Wrong Number: Why Telecom's Subscriber Base is Dropping

Telecom operators have started culling out non-compliant and dormant accounts, resulting in a drop in subscriber numbers. This is a good thing and the reported decline will have no real impact on revenue or activity since the cull is mainly of dormant or erroneous accounts.

Mohammad Chowdhury
Updated: Dec 22, 2012 08:38:49 AM UTC

Mohammad Chowdhury is PwC's Telecom, Media and Technology consulting leader across Australia, SE Asia and New Zealand. Until recently he built the practice in India where he became one of the most quoted industry experts in the country. Mohammad has served as an adviser to telecom sector reform in Saudi Arabia, Zimbabwe, Ethiopia, Slovakia, Poland and Slovenia and during 2015 as national telecommunications adviser to the Government of Myanmar. Previously in his career he has conducted significant strategic roles at Vodafone and IBM. He is quoted regularly by the Financial Times, Wall Street Journal, BBC, CNBC, TV-18 and NDTV. Mohammad has worked in 83 countries, lived in 7 and speaks 6 languages. He has a BA in Politics, Philosophy and Economics from Oxford University, an MPhil in Economics from Cambridge University, and strategy training from Harvard Business School. He was born in London, has family origins in Bangladesh, and is married with two sons.

Last month, India’s GSM operators lost nine million subscribers between them, bringing the total number down to 664 million from October’s 673 million. Bharti Airtel lost 2.8 million users, Vodafone 2.4 million, Idea Cellular 1.6 million, Aircel 1.5 million, and Uninor and Videocon 0.4 million each [1].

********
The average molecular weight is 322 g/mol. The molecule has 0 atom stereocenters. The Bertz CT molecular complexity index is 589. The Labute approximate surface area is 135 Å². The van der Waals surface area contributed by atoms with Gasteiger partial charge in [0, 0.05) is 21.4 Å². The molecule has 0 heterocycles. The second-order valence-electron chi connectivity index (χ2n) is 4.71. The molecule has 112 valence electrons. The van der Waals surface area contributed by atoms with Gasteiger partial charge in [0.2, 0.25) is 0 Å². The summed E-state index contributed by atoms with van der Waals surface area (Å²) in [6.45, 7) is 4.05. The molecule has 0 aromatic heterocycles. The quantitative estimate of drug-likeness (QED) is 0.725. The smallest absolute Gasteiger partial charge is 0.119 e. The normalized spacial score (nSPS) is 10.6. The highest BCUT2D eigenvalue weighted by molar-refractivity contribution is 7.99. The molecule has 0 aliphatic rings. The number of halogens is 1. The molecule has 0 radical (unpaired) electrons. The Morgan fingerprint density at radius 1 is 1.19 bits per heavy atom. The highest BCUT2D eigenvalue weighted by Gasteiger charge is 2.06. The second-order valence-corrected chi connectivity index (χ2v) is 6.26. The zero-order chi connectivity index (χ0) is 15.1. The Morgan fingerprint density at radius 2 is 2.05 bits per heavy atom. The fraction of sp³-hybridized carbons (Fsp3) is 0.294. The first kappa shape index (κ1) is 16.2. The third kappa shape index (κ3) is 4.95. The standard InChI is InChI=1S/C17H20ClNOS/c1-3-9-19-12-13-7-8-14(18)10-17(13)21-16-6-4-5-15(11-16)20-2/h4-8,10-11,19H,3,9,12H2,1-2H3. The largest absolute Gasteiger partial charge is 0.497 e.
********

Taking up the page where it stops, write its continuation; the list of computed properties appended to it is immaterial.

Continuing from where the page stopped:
CDMA operators such as Reliance Communications and Tata Teleservices weathered similar losses, and overall the Indian mobile market has seen some 30 million disconnections in the last four months.

With 2012 already having been an annis horibilis for Indian telecom, are matters going from bad to worse now?  Have Indians had enough of mobile and started giving up on telecommunications altogether?

Subscriber numbers are dwindling because operators are doing some much-needed cleaning up of their subscriber bases. There are two reasons why they're doing this now.

First, the government recently introduced new norms for subscriber verification, insisting that certain fields such as 'name' and 'address' must be properly verified before anybody can be given a connection. To comply with the new standards and avoid stiff penalties, operators have been clearing their registers of connections that don’t comply.  They have been introducing new processes to comply as well, and have hired thousands of sales staff onto their books to ensure that customer verification is done by employees and not agents.

Second, operators have been cleaning up their “VLRs” to ensure that more subscribers on the network are 'live'. Each operator has a Virtual Location Register (or VLR, given telcophiles’ knack of inventing three-letter acronyms for anything that has an on button) which is a database that provides a count of all the SIM cards being serviced on an operator’s network.

Operators around the world have policies of disconnecting those SIMs on the VLR that have no activity over a period of time (say 90 days) and therefore the numbers reported in most markets are usually an accurate representation of the “real” number of users.

But we are unique in India and here the gap between reported and live connections has only grown: Today only 77 percent of the industry’s reported 900 million+ subscribers are “live.”  Now that operators have started culling out non-compliant and dormant accounts, subscriber numbers are going down.

In essence this is a good thing, and the reported decline will have no real impact on revenue or activity since the cull is mainly of dormant or erroneous accounts, and relatively few from active subscribers.

Newspapers claiming that operators “haven’t added a single subscriber” in October are erroneous.  The industry continues to add around 6 million new subscribers every month.  Things may be bad in Indian telecom, but not that bad after all.

[1] Source: Cellular Operators’ Association of India (COAI)

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